It’s that time of year again my friends when we at Metal Wani stop and take stock of the music bestowed upon us over the past year. And so this is our list of Top Ten Prog albums for 2018. As this is my personal list, others will surely find issue with it, but such is life. As I have done in the past, I am limiting my choices to albums that were covered by MW only, so that clearly excludes a few albums. Also live releases and non full length have been excluded as well.
Riverside: ‘Wasteland’ ~ The hardest choice for this list was deciding the order of the top two albums. However the emotional effectiveness of this album pushes it to the top. The first album released after the death of the band’s founding guitarist, it is one part a band dealing with its grief, and also tells the story of a family surviving in a post apocalyptic world. And is one of the best things Riverside has ever done.
The Ocean Collective: ‘Phanerozoic I: Palaeozoic’ ~ On the more sludgy, extreme end of the prog metal world is this close runner up. A crushingly heavy, yet beautiful and powerful piece of metal, The Ocean has put out what will likely turn out to be the best album of their already very impressive career.
Howling Sycamore: ‘Howling Sycamore’ ~ The insane creation of Italian mad genius Davide Tiso, this self titled debut is a slab of avant garde/prog metal at its finest. Highly technical extreme prog metal, but with more traditional clean higher ranged vocals, it’s an unusual combination, but mixed with the manic approach and jazz fused sax work, this is one of the most unusual and best albums of the year.
Redemption: ‘Long Nights Journey Into Day’ ~ One of the longest running traditional prog metal bands, Redemption should be no stranger to fans of the genre. And one thing that really makes them stand out is the fact that they tend to be considerably heavier than a lot of their typical prog counterparts. The addition of new vocalist Tom Englund (Evergrey) lifts this up to the next level.
Haken: ‘Vector’ ~ Haken are one of the most talented and prolific young prog metal bands working today. This fiery and heavy album is a prime example of the next wave of prog metal. And it’s a concept album based around a mental institution, so that’s always a bonus.
Ihsahn: ‘Ámr’ ~ Ihsahn should need no introduction, both his solo output and his work with the legendary Emperor have long put him on the short list of most influential musicians in the progressive black metal world. This new album continues his experimentation and exploration of sounds, combining elements of electronic music, with his more typical prog, metal, and jazz. A tremendously engaging album and worthy of many listens.
Rivers of Nihil: ‘Where Owls Know My Name’ ~ This album has caused some serious buzz in the metal world this year, and it’s an album I’ve only recently had a chance to spend some time with. But it is a highly exciting and melodic example of tech/prog death metal that rises well above the more typical examples of the genre. And any band that exposes more people to how well a saxophone works in metal music will always gain my approval.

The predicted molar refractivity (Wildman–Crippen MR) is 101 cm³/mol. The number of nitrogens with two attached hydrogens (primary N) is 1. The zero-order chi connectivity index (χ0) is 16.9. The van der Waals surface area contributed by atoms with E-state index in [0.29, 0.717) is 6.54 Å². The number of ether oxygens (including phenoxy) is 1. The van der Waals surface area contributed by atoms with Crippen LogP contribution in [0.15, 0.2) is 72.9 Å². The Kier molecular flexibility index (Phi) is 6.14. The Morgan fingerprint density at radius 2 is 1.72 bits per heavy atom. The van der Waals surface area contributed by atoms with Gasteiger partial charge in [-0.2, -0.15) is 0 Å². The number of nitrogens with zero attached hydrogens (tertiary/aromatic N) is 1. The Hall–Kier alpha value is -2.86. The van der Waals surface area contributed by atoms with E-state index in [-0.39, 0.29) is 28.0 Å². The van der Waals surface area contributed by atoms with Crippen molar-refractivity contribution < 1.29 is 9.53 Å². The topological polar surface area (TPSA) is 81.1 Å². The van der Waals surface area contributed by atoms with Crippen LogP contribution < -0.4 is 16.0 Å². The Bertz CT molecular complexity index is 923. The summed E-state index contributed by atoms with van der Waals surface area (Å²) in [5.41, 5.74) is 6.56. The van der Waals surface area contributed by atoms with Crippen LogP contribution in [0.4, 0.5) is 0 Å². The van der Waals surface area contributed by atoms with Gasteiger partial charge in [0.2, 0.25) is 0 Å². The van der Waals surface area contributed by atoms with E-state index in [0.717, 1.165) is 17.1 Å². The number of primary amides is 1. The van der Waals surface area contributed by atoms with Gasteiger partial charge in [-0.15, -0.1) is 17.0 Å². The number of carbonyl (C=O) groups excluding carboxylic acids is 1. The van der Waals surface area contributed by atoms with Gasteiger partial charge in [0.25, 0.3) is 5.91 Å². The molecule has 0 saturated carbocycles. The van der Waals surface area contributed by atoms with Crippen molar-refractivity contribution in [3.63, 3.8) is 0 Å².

The Sea Within: ‘The Sea Within’ ~ This was for me the most unexpected album of the year, as until it was announced the formation of this super group wasn’t on anyone’s radar. With members from The Flower Kings, Pain of Salvation, and The Aristocrats, this highly original prog/jazz fusion album is an incredibly pleasant surprise. While light on any real metal, the creativity is abundant and it is one of the more original albums of the genre in recent years.
The Pineapple Thief: ‘Dissolution’ ~ The Pineapple Thief has grown in popularity and stature in recent years, and the current lineup has been very active over the past few years. The addition of drummer Gavin Harrison has only helped this. This is a fluid, often relaxing and nuanced album, with explosions of heaviness and groove. Band mastermind Bruce Soord has perfected his sound and style, and the result is some of the finest melodic prog around.
Between the Buried and Me: ‘Automata I&II’ ~ It could be argued that this album is really two EPs. But for practical purposes it is a single album, with a single story being told. In fact the track numbers of the second disk are 7-10. Why they didn’t simply put everything on one disk is anyone’s guess, but that’s not really relevant here. What is relevant is that this is some of the better material the band has produced in recent years. The immediate albums following their breakthrough album ‘Colors’ repeated the sound and formulae ad nauseam. Thankfully they have moved past that now and the result is more original and engaging metal album.
And that is our list for the top prog albums of the year. There’s only one more month to go for the year, so here’s hoping you make it through it, and we’ll see you on the other side.
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